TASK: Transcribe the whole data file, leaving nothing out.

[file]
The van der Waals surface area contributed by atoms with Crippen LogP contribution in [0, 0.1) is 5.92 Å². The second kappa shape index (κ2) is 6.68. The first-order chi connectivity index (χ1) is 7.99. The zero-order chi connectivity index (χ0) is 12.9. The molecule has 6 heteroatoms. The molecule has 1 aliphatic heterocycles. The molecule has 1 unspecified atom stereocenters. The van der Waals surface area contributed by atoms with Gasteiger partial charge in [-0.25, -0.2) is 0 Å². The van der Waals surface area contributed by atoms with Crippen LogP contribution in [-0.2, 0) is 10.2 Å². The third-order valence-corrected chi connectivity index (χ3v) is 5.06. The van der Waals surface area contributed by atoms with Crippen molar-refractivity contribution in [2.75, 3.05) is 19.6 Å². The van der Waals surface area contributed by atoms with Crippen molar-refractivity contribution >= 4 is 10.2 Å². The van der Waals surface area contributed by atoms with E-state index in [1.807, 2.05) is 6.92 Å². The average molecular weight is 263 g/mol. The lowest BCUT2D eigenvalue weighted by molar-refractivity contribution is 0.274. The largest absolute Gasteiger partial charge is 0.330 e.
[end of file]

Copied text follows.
The van der Waals surface area contributed by atoms with Crippen LogP contribution in [0, 0.1) is 5.92 Å². The second kappa shape index (κ2) is 6.68. The first-order chi connectivity index (χ1) is 7.99. The zero-order chi connectivity index (χ0) is 12.9. The molecule has 6 heteroatoms. The molecule has 1 aliphatic heterocycles. The molecule has 1 unspecified atom stereocenters. The van der Waals surface area contributed by atoms with Gasteiger partial charge in [-0.25, -0.2) is 0 Å². The van der Waals surface area contributed by atoms with Crippen LogP contribution in [-0.2, 0) is 10.2 Å². The third-order valence-corrected chi connectivity index (χ3v) is 5.06. The van der Waals surface area contributed by atoms with Crippen molar-refractivity contribution in [2.75, 3.05) is 19.6 Å². The van der Waals surface area contributed by atoms with Crippen molar-refractivity contribution >= 4 is 10.2 Å². The van der Waals surface area contributed by atoms with E-state index in [1.807, 2.05) is 6.92 Å². The average molecular weight is 263 g/mol. The lowest BCUT2D eigenvalue weighted by molar-refractivity contribution is 0.274. The largest absolute Gasteiger partial charge is 0.330 e.